The court will hear arguments from both sides about whether Oracle can end support for the microprocessor.
Oracle pulled the plug on Itanium support last year, saying Intel made it clear that the chip was nearing the end of its life and that Intel was shifting its focus to its x86 microprocessors.
HP argues that the companies agreed support for Itanium would continue in an earlier settlement reached over Oracle’s hiring of former HP chief executive Mark Hurd.
Oracle has countersued, claiming that HP was guilty of false advertising for failing to disclose the terms of its contract with Intel.
Hangbags have been flying between HP and Oracle after Larry Ellison quickly hired Hurd when he left HP in 2010 amid questions about his relationship with a former soft porn star. Ellison publicly slammed HP’s handling of the matter.
HP responded with a trade secrets lawsuit against Hurd related to the Oracle hire and although that was soon settled, HP later hired Ellison’s arch-rival Leo Apotheker as CEO and the fight was on again. Apotheker was swiftly replaced by Meg Whitman.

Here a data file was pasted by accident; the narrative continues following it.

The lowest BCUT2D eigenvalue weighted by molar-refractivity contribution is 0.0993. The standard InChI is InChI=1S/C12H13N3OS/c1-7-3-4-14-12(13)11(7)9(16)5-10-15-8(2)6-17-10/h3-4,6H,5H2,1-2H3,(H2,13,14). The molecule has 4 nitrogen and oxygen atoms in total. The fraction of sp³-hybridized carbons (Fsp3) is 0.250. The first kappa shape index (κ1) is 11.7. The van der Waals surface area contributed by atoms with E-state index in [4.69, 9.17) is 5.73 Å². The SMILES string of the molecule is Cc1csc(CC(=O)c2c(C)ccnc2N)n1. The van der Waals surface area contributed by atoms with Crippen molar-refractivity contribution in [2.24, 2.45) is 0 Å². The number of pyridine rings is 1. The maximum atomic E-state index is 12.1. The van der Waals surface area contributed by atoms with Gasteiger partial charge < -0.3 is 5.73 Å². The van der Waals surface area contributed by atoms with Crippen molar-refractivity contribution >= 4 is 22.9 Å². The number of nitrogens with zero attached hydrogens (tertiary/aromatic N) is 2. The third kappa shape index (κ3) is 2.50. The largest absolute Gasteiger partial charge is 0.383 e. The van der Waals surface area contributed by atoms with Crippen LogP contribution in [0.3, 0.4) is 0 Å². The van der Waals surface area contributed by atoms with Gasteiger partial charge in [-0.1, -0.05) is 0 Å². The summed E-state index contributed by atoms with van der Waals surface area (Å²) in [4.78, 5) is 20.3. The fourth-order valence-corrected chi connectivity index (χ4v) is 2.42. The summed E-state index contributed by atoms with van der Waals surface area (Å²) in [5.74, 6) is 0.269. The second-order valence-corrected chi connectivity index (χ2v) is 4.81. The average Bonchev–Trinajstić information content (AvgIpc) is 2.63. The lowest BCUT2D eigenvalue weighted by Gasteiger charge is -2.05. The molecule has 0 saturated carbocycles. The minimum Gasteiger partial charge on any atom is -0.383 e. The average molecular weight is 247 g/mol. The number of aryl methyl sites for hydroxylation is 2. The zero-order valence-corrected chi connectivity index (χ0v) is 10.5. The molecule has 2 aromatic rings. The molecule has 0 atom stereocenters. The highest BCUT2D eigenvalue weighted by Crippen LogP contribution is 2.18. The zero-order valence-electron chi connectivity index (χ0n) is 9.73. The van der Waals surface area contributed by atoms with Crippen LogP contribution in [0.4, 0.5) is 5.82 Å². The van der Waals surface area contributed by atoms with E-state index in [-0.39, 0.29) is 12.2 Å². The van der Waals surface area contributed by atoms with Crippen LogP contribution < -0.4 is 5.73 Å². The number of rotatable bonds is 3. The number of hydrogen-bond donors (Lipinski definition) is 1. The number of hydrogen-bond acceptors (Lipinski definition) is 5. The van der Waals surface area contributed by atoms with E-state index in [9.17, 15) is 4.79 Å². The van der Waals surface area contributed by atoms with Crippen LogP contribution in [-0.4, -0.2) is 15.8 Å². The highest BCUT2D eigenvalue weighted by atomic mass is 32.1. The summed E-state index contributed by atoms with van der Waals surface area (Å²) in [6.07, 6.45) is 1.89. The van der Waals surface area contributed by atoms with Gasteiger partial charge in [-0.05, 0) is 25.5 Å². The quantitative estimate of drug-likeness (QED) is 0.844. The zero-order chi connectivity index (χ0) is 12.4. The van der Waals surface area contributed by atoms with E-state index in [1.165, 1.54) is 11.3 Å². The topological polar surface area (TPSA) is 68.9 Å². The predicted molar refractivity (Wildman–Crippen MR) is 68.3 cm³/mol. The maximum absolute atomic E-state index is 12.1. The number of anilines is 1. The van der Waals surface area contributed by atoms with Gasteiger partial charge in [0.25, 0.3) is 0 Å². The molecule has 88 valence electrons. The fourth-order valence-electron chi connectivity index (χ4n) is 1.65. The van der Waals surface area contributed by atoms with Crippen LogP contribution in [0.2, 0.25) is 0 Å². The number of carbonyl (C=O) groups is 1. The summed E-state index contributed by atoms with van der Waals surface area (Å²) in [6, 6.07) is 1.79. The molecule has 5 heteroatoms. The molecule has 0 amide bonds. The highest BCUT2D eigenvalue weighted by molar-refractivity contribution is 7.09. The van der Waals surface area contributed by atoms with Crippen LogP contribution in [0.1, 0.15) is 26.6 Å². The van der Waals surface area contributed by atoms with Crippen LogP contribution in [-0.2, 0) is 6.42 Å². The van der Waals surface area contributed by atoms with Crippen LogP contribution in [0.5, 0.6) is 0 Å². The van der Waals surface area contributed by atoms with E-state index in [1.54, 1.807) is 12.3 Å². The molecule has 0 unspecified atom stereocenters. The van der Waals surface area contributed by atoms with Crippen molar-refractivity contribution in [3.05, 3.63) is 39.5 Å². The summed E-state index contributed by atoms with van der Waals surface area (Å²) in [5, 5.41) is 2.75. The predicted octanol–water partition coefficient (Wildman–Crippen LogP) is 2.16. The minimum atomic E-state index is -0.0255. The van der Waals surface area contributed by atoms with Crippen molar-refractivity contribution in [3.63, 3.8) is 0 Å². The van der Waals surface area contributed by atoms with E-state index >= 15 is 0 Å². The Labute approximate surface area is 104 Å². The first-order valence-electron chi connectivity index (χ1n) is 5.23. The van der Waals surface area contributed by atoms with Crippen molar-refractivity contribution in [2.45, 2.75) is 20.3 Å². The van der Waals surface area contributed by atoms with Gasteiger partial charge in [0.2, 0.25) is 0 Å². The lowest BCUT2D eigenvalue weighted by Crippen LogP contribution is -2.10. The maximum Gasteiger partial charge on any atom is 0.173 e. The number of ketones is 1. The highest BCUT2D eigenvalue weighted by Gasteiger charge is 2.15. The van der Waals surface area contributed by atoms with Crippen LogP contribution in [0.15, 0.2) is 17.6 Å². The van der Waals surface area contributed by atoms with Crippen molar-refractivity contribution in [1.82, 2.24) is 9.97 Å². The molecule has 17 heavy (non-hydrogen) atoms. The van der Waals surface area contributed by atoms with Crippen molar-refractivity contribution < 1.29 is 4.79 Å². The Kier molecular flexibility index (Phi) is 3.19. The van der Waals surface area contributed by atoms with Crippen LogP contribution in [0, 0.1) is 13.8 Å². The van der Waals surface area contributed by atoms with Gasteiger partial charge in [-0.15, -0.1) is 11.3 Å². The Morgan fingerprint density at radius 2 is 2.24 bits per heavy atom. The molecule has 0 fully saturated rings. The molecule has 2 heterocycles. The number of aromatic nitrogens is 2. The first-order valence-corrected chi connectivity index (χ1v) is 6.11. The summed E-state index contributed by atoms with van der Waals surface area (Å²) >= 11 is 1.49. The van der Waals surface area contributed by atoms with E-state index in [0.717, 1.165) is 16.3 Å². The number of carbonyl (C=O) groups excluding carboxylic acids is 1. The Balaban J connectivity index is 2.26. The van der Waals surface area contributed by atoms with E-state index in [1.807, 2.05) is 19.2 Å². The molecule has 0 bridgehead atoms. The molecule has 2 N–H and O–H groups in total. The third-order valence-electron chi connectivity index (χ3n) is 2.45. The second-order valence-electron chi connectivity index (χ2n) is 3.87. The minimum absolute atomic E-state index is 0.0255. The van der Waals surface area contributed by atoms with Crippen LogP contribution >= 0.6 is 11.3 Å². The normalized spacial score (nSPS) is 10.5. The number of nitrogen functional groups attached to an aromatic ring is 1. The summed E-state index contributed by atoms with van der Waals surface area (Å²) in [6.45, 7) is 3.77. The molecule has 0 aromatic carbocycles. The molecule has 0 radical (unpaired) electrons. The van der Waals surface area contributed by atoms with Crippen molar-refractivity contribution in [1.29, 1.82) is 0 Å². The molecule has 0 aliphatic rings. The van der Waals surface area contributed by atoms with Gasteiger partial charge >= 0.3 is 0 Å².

However, HP is now arguing that at the time of the Hurd settlement, Oracle General Counsel Dorian Daley had told the company the deal meant that the two “would continue to work together” as they had before.
Oracle argued in its filing that Daley never intended the Hurd agreement to be anything more than a symbolic statement. Both sides are waiting to see the judge waggle his wig, if he wore one.
The trial is scheduled to start 31 May.